So­ma­lia’s chil­dren schooled in guns

The Washington Times Daily - - World - BY TOM ODULA

DHOB­LEY, SO­MA­LIA | Adan Abdi wor­ries that the stu­dents in his class show too lit­tle in­ter­est in ed­u­ca­tion.

That might be a com­mon com­plaint among teach­ers, but Mr. Abdi’s con­cerns go fur­ther: His stu­dents are in­ter­ested in play­ing war.

Mr. Abdi is a teacher in south­ern So­ma­lia, a re­gion that has been dom­i­nated by mili­tia vi­o­lence for years.

“Stu­dents here are not so much in­ter­ested in learn­ing, be­cause they can see a lot of peo­ple car­ry­ing guns,” said the 22-year-old English teacher.

“Small guys like them are car­ry­ing guns, when they go from [school] to their houses . . . they pre­tend to be fight­ing us­ing sticks like guns.

“That’s what they have in their hearts. Their in­ten­tion: That they will fight when they grow older,” Mr. Abdi said.

UNICEF says an en­tire gen­er­a­tion of chil­dren has grown up know­ing only con­flict and fight­ing in many parts of So­ma­lia, and pos­si­bly thou­sands of chil­dren have been trained in combat.

Sikan­der Khan, the top of­fi­cial for the U.N. chil­dren’s agency in So­ma­lia, said there is an in­creased need to in­vest more in So­ma­lia’s youth and chil­dren in or­der to give long-term peace a chance to pre­vail.

“We need to make sure that this gen­er­a­tion re­ceives qual­ity ba­sic ed­u­ca­tion, ac­cess to so­cial ser­vices and pro­tec­tion from vi­o­lence and abuse,” he said. “This will stop them be­ing sucked into the con­tin­u­ing vi­o­lence and they will then be able to make a pos­i­tive and last­ing con­tri­bu­tion to the fu­ture of So­ma­lia.”

Many chil­dren in So­ma­lia have lit­tle or no ed­u­ca­tion. Only about a third of chil­dren of pri­mary-school age are en­rolled in school, ac­cord­ing to UNICEF.

Chil­dren in So­ma­lia fre­quently are forced to join armed groups such as the al Qaeda-linked alShabab. Schools also have come un­der at­tack.

“It is es­ti­mated that thou­sands of chil­dren have been trained in the use of arms and other skills re­lated to combat. Re­ports from our part­ners in­di­cate that in re­cent months there has been an in­crease in the re­cruit­ment and use of chil­dren in armed con­flict by war­ring part­ners,” Mr. Khan said.

Mo­hamed Deq Nur, a 14-year-old stu­dent in Mo­gadishu, So­ma­lia’s cap­i­tal, said he re­mem­bers 2006 be­cause he went a month with­out hear­ing a gun­shot.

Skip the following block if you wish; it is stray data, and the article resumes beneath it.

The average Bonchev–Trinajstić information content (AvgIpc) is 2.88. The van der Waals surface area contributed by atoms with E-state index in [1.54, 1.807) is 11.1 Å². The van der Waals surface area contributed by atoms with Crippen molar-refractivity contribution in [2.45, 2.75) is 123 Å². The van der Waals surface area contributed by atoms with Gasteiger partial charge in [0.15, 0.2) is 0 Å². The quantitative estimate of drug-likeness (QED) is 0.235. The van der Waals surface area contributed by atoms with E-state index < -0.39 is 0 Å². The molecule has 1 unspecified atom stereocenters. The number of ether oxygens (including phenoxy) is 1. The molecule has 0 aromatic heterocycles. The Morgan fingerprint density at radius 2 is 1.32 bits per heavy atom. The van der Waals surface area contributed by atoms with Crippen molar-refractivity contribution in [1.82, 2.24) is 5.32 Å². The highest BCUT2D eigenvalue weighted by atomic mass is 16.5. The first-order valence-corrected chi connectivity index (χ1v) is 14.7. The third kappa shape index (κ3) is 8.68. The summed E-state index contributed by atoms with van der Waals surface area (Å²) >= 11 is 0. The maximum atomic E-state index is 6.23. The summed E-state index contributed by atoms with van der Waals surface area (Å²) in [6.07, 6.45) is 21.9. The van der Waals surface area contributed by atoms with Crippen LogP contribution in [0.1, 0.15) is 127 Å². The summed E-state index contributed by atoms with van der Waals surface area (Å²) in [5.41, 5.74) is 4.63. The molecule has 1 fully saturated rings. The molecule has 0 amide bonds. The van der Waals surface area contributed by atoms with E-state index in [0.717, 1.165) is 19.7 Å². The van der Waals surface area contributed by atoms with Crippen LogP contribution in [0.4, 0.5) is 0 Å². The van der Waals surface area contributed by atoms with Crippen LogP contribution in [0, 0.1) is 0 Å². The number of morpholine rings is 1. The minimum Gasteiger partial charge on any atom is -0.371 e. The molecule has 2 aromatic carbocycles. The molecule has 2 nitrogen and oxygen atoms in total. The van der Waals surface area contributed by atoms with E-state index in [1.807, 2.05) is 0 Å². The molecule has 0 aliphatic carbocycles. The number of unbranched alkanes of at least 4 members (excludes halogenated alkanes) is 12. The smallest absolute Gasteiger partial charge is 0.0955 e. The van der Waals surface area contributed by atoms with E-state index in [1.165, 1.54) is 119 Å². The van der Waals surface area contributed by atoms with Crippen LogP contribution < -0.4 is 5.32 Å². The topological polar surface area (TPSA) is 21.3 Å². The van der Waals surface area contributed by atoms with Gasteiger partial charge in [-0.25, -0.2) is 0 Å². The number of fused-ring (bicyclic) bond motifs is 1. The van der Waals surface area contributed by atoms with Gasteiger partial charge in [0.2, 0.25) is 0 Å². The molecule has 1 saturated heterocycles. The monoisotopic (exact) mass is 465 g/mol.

That year a group called the Is­lamic Courts Union brought some sem­blance of or­der when they took con­trol of So­ma­lia and tried to en­force their strict in­ter­pre­ta­tion of Is­lamic law.

Mo­hamed said he has seen dead bod­ies on the street — most re­cently, when a man was shot be­cause he re­fused to give a thief his watch.

Mo­hamed said he doesn’t know how to use a gun but thinks it would be good to learn for self-pro­tec­tion.

So­ma­lia has been in con­flict since 1991, when long-term dic­ta­tor Siad Barre was over­thrown by war­lords who then turned on each other.

Al-shabab has had a grip on much of south-cen­tral So­ma­lia for the past sev­eral years, but now faces hos­tile mil­i­taries on three sides. AlShabab was pushed out of the cap­i­tal last year.

Mr. Khan said the vi­o­lence has de­prived chil­dren of their child­hood. Be­cause of the con­flict, many are also at risk of dis­ease and mal­nu­tri­tion, among other safety risks, be­cause of the lack of an ef­fec­tive cen­tral gov­ern­ment.

So­ma­lia has one of the worst child mor­tal­ity rates in the world. One out of ev­ery six chil­dren die be­fore their fifth birth­day, he said.


So­mali schoolboys take a break from class in Dhob­ley, a town un­der the con­trol of Kenyan mil­i­tary and So­mali gov­ern­ment forces. Many chil­dren in So­ma­lia are un­e­d­u­cated and are forced to join armed groups such as al-shabab.

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